BOULDER, Colo. – If ever there were a time to simplify how students transfer between colleges, this is it. As a result of COVID-19, thousands upon thousands of students are expected to transfer to an institution closer to home, or to one that is more affordable during these harsh economic times.
But the barriers to college transfer – which disproportionately impact low-income students and students of color – have long been a source of frustration and criticism. And the COVID-19 crisis is resulting in a renewed sense of urgency to find a more efficient way to advance the access, completion, and equity issues surrounding college transfer.
A growing number of supporters at colleges, universities, and educational associations nationwide are calling for colleagues to step up now and change the transfer experience by articulating general education on the learning outcomes based model developed by Interstate Passport, a faculty-developed program founded at the Western Interstate Commission for Higher Education (WICHE).
“COVID-19 exacerbates the inequities and shines a bright light on health and economic disparities for the most vulnerable student populations, who were already under-resourced before the pandemic,” says Francisco Rodriguez, Chancellor of the Los Angeles Community College District. “The time to fix transfer is now.”
While there are multiple barriers in the transfer process, chief among them is the loss of credits, according to a 2017 report by the Government Accountability Office (GAO). On average, students who transfer lose a full semester of credits, which can translate to thousands of dollars in tuition and months of lost time and wages. It is an unnecessary financial burden added to the educational investment.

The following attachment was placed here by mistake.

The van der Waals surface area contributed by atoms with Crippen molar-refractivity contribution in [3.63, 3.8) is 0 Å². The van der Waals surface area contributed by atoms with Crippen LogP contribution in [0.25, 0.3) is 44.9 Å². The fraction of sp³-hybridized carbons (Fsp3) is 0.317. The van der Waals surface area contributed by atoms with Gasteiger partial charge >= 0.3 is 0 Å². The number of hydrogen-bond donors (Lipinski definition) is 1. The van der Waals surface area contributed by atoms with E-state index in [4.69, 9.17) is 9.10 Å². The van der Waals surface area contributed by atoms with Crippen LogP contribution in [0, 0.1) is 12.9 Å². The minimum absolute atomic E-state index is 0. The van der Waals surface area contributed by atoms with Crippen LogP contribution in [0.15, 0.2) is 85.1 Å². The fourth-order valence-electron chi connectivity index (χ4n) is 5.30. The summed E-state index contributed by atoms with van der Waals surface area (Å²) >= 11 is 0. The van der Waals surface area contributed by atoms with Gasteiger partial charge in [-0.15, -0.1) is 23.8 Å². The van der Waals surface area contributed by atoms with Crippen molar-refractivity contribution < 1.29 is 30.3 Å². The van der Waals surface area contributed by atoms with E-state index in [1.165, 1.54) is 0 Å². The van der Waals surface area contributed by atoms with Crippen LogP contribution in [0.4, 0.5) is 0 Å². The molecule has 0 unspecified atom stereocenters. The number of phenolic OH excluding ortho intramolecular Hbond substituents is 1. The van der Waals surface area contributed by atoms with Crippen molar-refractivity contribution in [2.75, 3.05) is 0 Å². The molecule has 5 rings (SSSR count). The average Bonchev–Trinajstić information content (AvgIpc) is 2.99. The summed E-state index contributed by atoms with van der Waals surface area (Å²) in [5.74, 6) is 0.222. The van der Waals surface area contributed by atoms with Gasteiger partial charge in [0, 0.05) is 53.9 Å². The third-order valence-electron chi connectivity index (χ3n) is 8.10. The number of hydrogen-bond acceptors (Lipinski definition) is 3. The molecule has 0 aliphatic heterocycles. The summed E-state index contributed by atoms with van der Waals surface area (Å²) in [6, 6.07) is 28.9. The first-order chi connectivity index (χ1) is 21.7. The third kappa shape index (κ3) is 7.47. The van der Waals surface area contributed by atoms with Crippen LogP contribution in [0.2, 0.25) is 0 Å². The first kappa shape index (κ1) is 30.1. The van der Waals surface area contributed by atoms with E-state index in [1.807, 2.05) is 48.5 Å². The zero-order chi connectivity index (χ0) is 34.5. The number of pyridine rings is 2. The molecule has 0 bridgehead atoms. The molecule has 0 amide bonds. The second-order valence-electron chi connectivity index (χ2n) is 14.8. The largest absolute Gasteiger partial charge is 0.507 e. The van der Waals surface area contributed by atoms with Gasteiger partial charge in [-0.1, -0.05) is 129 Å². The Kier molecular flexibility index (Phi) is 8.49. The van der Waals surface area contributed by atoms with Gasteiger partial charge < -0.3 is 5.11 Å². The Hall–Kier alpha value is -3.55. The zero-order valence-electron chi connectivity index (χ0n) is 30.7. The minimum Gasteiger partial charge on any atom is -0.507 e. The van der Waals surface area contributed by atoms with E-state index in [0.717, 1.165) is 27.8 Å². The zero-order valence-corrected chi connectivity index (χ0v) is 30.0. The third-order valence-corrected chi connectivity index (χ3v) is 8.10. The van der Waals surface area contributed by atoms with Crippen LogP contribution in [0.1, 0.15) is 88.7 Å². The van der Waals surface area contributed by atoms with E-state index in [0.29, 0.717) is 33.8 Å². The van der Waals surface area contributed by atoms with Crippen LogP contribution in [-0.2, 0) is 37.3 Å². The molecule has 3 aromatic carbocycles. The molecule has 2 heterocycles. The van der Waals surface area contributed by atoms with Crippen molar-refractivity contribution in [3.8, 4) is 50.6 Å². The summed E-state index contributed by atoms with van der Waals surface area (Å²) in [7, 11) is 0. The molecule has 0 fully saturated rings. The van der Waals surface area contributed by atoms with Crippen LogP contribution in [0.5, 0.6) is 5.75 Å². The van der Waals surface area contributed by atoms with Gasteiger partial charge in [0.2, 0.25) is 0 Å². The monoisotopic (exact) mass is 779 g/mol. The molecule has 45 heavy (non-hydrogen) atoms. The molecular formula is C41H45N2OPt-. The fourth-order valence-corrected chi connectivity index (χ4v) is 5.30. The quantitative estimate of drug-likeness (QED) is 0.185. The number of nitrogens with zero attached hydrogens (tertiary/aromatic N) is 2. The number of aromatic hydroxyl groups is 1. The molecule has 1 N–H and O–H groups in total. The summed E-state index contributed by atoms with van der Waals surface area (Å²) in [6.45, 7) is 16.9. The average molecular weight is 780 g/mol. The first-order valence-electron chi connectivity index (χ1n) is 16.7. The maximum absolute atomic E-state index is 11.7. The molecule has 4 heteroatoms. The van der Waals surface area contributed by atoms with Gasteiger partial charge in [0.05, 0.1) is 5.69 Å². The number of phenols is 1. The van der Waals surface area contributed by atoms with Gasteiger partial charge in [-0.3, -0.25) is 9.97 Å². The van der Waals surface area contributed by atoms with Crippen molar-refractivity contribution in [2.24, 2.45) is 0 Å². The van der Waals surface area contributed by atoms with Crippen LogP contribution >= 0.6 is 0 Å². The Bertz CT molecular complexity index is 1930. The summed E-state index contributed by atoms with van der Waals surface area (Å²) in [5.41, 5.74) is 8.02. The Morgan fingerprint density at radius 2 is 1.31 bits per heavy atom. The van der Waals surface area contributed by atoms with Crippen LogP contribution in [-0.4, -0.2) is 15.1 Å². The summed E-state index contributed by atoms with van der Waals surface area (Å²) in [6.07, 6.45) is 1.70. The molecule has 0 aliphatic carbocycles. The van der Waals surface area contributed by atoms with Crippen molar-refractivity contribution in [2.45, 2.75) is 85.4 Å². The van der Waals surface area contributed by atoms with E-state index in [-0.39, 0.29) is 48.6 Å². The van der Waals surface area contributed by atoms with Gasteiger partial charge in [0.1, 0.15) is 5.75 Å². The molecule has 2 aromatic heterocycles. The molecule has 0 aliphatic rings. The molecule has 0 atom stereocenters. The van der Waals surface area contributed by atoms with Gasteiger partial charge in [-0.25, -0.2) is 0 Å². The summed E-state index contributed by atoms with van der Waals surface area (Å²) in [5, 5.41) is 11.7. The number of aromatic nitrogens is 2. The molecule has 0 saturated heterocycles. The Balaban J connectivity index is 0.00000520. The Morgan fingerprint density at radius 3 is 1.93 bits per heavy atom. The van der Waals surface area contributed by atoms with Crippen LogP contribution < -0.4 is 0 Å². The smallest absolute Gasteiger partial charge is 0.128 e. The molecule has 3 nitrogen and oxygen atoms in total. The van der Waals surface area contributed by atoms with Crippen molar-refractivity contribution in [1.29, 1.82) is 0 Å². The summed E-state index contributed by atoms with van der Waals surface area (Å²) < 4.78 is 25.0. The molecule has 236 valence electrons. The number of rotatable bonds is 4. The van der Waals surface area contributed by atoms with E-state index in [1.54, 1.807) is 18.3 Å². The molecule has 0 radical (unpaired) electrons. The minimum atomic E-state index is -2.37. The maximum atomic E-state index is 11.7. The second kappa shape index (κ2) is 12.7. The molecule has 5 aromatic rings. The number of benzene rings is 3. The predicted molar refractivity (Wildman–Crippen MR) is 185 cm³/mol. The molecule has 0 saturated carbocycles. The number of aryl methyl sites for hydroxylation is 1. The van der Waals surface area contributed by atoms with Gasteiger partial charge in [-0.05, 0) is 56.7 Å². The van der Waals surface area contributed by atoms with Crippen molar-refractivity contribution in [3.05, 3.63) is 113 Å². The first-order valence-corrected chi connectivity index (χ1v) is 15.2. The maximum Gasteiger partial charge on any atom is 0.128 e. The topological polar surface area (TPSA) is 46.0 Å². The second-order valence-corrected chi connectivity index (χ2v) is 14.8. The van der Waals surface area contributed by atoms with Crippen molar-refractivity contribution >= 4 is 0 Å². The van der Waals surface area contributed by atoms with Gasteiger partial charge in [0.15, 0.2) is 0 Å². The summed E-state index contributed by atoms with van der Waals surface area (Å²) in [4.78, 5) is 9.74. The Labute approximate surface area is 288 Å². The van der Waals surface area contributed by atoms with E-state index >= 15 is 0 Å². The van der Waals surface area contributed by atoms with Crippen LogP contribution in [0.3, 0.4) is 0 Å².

With 60 regionally accredited, public and private, non-profit institutions across 17 states already on board, IPN is essentially a transfer superhighway that facilitates block transfer of lower-division general education requirements based on learning outcomes rather than specific courses and credits. Students who achieve these outcomes earn a Passport that allows them to transfer to another in-network member institution with their general education requirements already met, facilitating degree completion and the ability for social and economic mobility.
“The pandemic has forced us to look at our systems and processes in higher education. In many cases, we’re starting from scratch to change the way we do business,” says Sam Gingerich, former Provost and Executive Vice Chancellor of the University of Alaska Anchorage. “In this light, Interstate Passport flips the traditional transfer paradigm, making the sending institution responsible for ensuring what a student knows and can do rather than the receiving institution making that determination,” says Gingerich. “Interstate Passport is a proven model that benefits students by streamlining the transfer process.”
Gingerich and Rodriguez are among a group of college and university leaders who are calling on their colleagues nationwide to step up and act on the issue today by supporting and adopting this sea change in transfer.
“We’re asking chancellors, presidents, and chief academic officers at community colleges, colleges and universities – public and private – to join the Interstate Passport Network today and make a difference for the thousands of students impacted by COVID-19,” says Rodriguez.
For more information on the IPN process, fact sheet, background, and video interviews, please visit interstatepassport.wiche.edu/changetransfer.